From Default to Bankruptcy
Published in CSP Daily News
Gas supplier may be key to Convenient Food Mart Chapter 11 filing
PAINESVILLE, Ohio -- Could defaulting on a court-imposed payment plan to a gasoline supplier have been the last straw that forced Convenient Food Mart into bankruptcy protection this past week? The supplier and other sources say it is.
We have a court-ordered judgment against them, and they defaulted on that, Russ Sposit, president of Countywide Petroleum, North Royalton, Ohio, told CSP Daily News. We, in turn, went through the legal process to garnish cash flow and income [from them], and they elected to go into bankruptcy instead.
Painesville, Ohio-based CF Capital Assets, Convenient Food Mart's parent company, filed for Chapter 11 bankruptcy protection on June 2. The company did not offer an explanation for the filing in the paperwork filed in a Wilmington, Del., courthouse. And Countrywide Petroleum is not among the creditors listed on the documents. Repeated attempts to reach Convenient Food Mart CEO John Call and the company's attorneys for comment have been unsuccessful.
Sposit said the judgment against Convenient Food Mart is for in excess of $500,000." He added, "They appealed the decision of the court, and that took a period of time, and through that process, they were paying the monthly [dues]. Then they elected to just stop. When the court overturned their appeal, they just stopped paying.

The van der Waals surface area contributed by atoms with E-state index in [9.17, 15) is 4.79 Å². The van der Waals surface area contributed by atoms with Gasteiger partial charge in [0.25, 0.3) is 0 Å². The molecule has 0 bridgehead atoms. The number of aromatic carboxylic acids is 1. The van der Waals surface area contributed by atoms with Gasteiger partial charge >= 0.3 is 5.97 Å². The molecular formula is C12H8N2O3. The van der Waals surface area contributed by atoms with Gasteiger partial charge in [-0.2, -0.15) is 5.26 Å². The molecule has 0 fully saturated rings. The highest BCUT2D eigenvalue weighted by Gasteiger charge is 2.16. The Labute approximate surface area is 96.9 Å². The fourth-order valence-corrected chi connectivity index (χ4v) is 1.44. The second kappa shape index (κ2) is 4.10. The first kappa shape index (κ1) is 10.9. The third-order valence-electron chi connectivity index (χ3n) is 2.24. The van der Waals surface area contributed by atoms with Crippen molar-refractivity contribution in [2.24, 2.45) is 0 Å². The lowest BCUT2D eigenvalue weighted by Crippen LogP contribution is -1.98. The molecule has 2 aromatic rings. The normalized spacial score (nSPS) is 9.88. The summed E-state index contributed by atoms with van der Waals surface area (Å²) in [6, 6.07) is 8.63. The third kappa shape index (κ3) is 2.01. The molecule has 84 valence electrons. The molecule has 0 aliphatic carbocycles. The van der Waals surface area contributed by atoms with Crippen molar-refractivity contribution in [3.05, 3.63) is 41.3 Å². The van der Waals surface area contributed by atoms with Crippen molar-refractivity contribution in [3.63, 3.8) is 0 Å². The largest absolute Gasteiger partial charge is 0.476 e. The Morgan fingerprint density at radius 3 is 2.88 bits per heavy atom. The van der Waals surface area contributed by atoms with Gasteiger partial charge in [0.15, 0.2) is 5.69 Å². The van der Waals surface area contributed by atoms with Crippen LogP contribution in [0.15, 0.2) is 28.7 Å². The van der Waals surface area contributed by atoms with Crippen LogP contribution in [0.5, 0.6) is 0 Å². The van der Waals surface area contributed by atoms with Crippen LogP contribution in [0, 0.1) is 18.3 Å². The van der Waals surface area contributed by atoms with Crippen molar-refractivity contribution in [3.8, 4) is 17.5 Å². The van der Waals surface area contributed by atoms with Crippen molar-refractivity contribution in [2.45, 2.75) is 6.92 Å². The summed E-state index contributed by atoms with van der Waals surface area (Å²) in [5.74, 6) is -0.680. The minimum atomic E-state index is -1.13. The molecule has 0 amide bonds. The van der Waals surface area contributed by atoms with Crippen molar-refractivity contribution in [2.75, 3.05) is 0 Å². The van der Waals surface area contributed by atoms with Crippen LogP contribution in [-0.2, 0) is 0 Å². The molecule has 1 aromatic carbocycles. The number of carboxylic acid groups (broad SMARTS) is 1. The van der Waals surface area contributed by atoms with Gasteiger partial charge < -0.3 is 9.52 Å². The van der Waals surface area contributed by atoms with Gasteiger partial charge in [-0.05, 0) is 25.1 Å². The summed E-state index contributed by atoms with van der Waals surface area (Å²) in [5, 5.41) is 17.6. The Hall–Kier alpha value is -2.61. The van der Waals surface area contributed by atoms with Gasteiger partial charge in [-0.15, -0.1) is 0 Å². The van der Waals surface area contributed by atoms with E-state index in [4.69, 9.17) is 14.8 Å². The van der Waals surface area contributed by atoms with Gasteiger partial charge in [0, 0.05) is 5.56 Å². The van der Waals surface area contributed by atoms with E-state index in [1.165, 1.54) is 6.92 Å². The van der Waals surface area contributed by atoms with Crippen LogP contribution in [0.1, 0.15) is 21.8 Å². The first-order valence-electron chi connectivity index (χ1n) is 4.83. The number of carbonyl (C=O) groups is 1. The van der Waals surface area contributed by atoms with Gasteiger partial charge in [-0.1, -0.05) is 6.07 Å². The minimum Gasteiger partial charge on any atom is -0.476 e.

That was in late April, when a proposed settlement of the case was thrown out of court following Convenient Food Mart's reluctance to sign because a judgment entry would alert others in the field to the financial terms of the settlement and Convenient feared that those others would take advantage of Convenient's marginal financial stability for their own personal gain, according to a court document accessed by CSP Daily News.
Sposit said the initial lawsuit between his company and Convenient Food Mart dates back to 2001 and the convenience store chain's reluctance to pay its debt. We were their gasoline supplier for seven or 10 years, Sposit said. They ran their expenses up in excess of $1 million, and they weren't paying in a timely manner. So we said we'd rather not supply them anymore and [asked them] to just pay us off, and they couldn't.
In the bankruptcy papers, the company listed assets and debts each of $1 million to $10 million. Its largest creditor was listed as Lyden Oil Co. of Youngstown, Ohio, with a claim of $465,000.
Chapter 11 bankruptcy is familiar territory for Convenient Food Mart, which went through reorganization in the late 1980s and early 1990s. At that time, the company's woes were said to have stemmed from poor management decisions and the burden of leveraged debt that came with growing too rapidly at the retail level. The company was one of the largest convenience chains in the country at 1,375 stores. It currently has 325 stores in Illinois, Indiana, Missouri, Nebraska, New York, Ohio, Pennsylvania and West Virginia, according to the company's website.